THE JAZZ WORD

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Ben WebsterIt’s impossible not to be beguiled by Ben Webster’s tenor saxophone. He’s one of the greatest exponents on this sensual instrument, and yet he’s sometimes overshadowed by The Hawk and Pres, but he’s most definitely the equal of both of them. Today would have been ‘Frog’s’ 106th birthday, so what better excuse do we need than to celebrate his music?

Webster played with striking rhythmic momentum and had a rasping tone that added so much to both his own records and the numerous jazz greats he accompanied, from Billie and Ella to Duke Ellington and so many more during a career that spanned five decades.

Born in Kansas City, Missouri in 1909 Ben Webster took up the saxophone relatively late, having at first been a professional pianist after studying at University in Ohio. He recorded with for Blanche Calloway’s band and Bennie Moten’s band in 1931, at the time it included Count Basie, Jimmy Rushing and Hot Lips Page, as well as working with Andy Kirk’s band that featured the extraordinary, Mary Lou Williams.

In the mid 1930s Ben moved to New York to play with Fletcher Henderson’s Orchestra before joining Duke Ellington briefly. Four years later he became a featured soloist with Ellington’s Famous Orchestra, where Johnny Hodges helped Webster develop his style. Webster left Ellington and began to freelance, playing with Charlie Barnet’s Orchestra and with Johnny Hodges and his Orchestra.

His first session as a leader was for Norman Granz’s Norgran label in 1953 with Oscar Peterson, Barney Kessel, Ray Brown and J.C. Heard. The subsequent release was called The Consummate Artistry Of Ben Webster and it is so apposite. It was subsequently repackaged by Verve as Ben Webster – King of the Tenors. It includes ‘Tenderly’ which is one of the sublime moments of tenor-saxophoney.

Besides his own recordings Webster accompanied, Billie Holiday, Harry Sweets Edison, Ella Fitzgerald, Buddy Rich, as well as making the album, Coleman Hawkins Encounters Ben Webster, it’s one that should be in every jazz fans’ collection..

By 1964 Webster relocated at first to London, and then Amsterdam before finally settling in Copenhagen, Denmark. He worked in Europe with visiting musicians including Duke Ellington, but he suffered a cerebral hemorrhage in Amsterdam, in September 1973, following a performance in Leiden.

If you do nothing else today listen to Tenderly

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Charlie Parker passed away this day in 1955 in New York City aged just thirty four. What a legacy he left.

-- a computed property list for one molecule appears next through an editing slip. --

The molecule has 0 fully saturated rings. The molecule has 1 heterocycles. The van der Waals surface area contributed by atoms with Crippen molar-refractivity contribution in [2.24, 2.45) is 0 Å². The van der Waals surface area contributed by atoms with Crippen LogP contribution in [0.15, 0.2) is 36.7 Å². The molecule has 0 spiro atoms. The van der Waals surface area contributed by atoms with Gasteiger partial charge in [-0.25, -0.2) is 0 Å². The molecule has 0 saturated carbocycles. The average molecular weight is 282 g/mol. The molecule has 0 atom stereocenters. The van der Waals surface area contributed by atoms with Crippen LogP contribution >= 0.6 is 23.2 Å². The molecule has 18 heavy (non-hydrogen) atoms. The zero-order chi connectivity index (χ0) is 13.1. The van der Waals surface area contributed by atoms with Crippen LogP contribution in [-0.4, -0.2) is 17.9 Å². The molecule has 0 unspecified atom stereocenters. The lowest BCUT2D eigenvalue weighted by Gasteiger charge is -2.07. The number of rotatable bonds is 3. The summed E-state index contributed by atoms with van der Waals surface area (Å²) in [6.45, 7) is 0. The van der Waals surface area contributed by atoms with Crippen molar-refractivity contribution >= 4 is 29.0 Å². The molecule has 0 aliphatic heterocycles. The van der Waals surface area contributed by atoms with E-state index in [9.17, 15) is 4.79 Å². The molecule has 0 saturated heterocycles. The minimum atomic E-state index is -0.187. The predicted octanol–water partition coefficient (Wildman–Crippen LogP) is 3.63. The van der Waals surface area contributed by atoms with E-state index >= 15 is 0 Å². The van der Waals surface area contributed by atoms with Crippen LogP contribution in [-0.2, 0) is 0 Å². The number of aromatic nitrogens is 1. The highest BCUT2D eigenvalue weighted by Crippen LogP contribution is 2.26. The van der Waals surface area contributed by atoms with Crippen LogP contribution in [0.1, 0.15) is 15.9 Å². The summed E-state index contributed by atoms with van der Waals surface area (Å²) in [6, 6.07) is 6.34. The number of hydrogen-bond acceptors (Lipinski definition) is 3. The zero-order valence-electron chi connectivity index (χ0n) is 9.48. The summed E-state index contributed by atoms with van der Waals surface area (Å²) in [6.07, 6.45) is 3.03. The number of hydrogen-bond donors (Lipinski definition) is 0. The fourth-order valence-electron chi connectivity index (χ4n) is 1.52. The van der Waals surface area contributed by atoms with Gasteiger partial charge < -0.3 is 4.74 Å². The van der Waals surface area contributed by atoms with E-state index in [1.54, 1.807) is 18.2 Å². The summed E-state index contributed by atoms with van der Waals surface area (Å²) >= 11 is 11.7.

Listen to our Bird playlist here

“Music is your own experience, your own thoughts, your wisdom. If you don’t live it, it won’t come out of your horn.” – Charlie Parker

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Charlie Parker Quintet at The Royal Roost, 1580 Broadway New York, 18 December 1948

“Charlie had a photographic mind. When we would rehearse a new arrangement, he would run his part down once and when we were ready to play it a second time, he knew the whole thing from memory.” – Earl Hines

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“They teach you there’s a boundary line to music. But, man, there’s no boundary line to art.” – Charlie Parker

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“I spent my first week in New York looking for Bird and Dizzy, Man, I went everywhere looking for those cats.” Miles Davis

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Charlie Parker with Dizzy Gillespie at the Town Hall in New York, June 1945

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Comments (3)

margber March 12th at 10:45am

Wonderful post. Love Charlie Parker's music. He influence on the Jazz world is strong and his legacy, a gift.

Lynn March 12th at 11:42am

Awesome, Bird Lives!

jazzlabels March 12th at 11:49am

Thanks so much! We're with you!

Satchmo Says…

“It’s been hard goddam work, man. Feel like I spent 20,000 years on the planes and railroads, like I blowed my chops off. Sure, pops, I like the ovation, but when I’m low, beat down, wonder if maybe I hadn’t of been better off staying home in New Orleans.”

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Thelonious Monk made a couple of appearances at the Newport Jazz Festival in 1975 and 1976 but other than that there was silence from the once prolific pianist. During this time he lived in New Jersey with his friend, Baroness Pannonica de Koenigswarter.

Many conflicting stories have been put forward as to why Monk was absent. They range from drug theories, both his own use of them and the inadvertent taking of LSD; others talk of brain damage, most people agreed there were mental health issues. The fact is that he didn’t play in public, and those who appear to be in the know think he didn’t play in private either, after his 1976 Newport appearance, until he died in February 1982 from a stroke.

Whatever the theories, the circumstances or the truth, the one truth is that the world lost a great and gifted musician – a true jazz visionary. But he has left behind a body of work that offers a jazz landscape more diverse and more challenging than most of his contemporaries. Sure there are other jazz artists who played it obscure, but none of them played it half as well or half as interestingly as Thelonious Monk. The world is catching up with Monk. In 1993 he won a posthumous Grammy and in 2002 a Pulitzer Prize special citation. He’s no doubt up there, doing it straight. . .no chaser.

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